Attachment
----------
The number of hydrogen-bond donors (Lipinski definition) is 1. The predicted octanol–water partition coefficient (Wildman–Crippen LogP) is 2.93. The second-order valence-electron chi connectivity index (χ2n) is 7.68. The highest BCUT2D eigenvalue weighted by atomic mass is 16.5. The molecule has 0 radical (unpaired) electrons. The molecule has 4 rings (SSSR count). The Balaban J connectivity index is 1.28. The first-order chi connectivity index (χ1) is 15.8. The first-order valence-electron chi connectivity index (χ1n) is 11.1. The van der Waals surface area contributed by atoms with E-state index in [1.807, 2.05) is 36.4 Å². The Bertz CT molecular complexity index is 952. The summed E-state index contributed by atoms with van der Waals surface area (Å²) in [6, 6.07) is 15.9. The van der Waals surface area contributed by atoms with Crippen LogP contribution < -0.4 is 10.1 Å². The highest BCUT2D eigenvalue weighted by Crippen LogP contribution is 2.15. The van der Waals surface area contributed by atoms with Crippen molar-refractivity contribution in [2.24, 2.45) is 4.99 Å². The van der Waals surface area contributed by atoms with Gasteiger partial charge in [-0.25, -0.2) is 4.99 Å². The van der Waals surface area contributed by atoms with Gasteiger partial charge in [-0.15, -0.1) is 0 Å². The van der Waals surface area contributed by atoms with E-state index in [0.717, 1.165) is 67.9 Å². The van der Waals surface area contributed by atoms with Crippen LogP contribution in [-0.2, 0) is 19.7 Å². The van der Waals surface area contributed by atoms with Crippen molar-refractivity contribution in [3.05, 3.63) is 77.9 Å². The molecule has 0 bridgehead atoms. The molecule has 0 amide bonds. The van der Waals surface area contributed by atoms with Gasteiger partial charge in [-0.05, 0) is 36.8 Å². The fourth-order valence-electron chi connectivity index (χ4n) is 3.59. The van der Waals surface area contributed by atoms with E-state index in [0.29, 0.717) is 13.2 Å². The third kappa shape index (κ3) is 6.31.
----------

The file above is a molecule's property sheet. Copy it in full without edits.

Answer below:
The number of hydrogen-bond donors (Lipinski definition) is 1. The predicted octanol–water partition coefficient (Wildman–Crippen LogP) is 2.93. The second-order valence-electron chi connectivity index (χ2n) is 7.68. The highest BCUT2D eigenvalue weighted by atomic mass is 16.5. The molecule has 0 radical (unpaired) electrons. The molecule has 4 rings (SSSR count). The Balaban J connectivity index is 1.28. The first-order chi connectivity index (χ1) is 15.8. The first-order valence-electron chi connectivity index (χ1n) is 11.1. The van der Waals surface area contributed by atoms with E-state index in [1.807, 2.05) is 36.4 Å². The Bertz CT molecular complexity index is 952. The summed E-state index contributed by atoms with van der Waals surface area (Å²) in [6, 6.07) is 15.9. The van der Waals surface area contributed by atoms with Crippen LogP contribution < -0.4 is 10.1 Å². The highest BCUT2D eigenvalue weighted by Crippen LogP contribution is 2.15. The van der Waals surface area contributed by atoms with Crippen molar-refractivity contribution in [2.24, 2.45) is 4.99 Å². The van der Waals surface area contributed by atoms with Gasteiger partial charge in [-0.25, -0.2) is 4.99 Å². The van der Waals surface area contributed by atoms with Gasteiger partial charge in [-0.15, -0.1) is 0 Å². The van der Waals surface area contributed by atoms with E-state index in [0.717, 1.165) is 67.9 Å². The van der Waals surface area contributed by atoms with Crippen LogP contribution in [-0.2, 0) is 19.7 Å². The van der Waals surface area contributed by atoms with Crippen molar-refractivity contribution in [3.05, 3.63) is 77.9 Å². The molecule has 0 bridgehead atoms. The molecule has 0 amide bonds. The van der Waals surface area contributed by atoms with Gasteiger partial charge in [-0.05, 0) is 36.8 Å². The fourth-order valence-electron chi connectivity index (χ4n) is 3.59. The van der Waals surface area contributed by atoms with E-state index in [0.29, 0.717) is 13.2 Å². The third kappa shape index (κ3) is 6.31.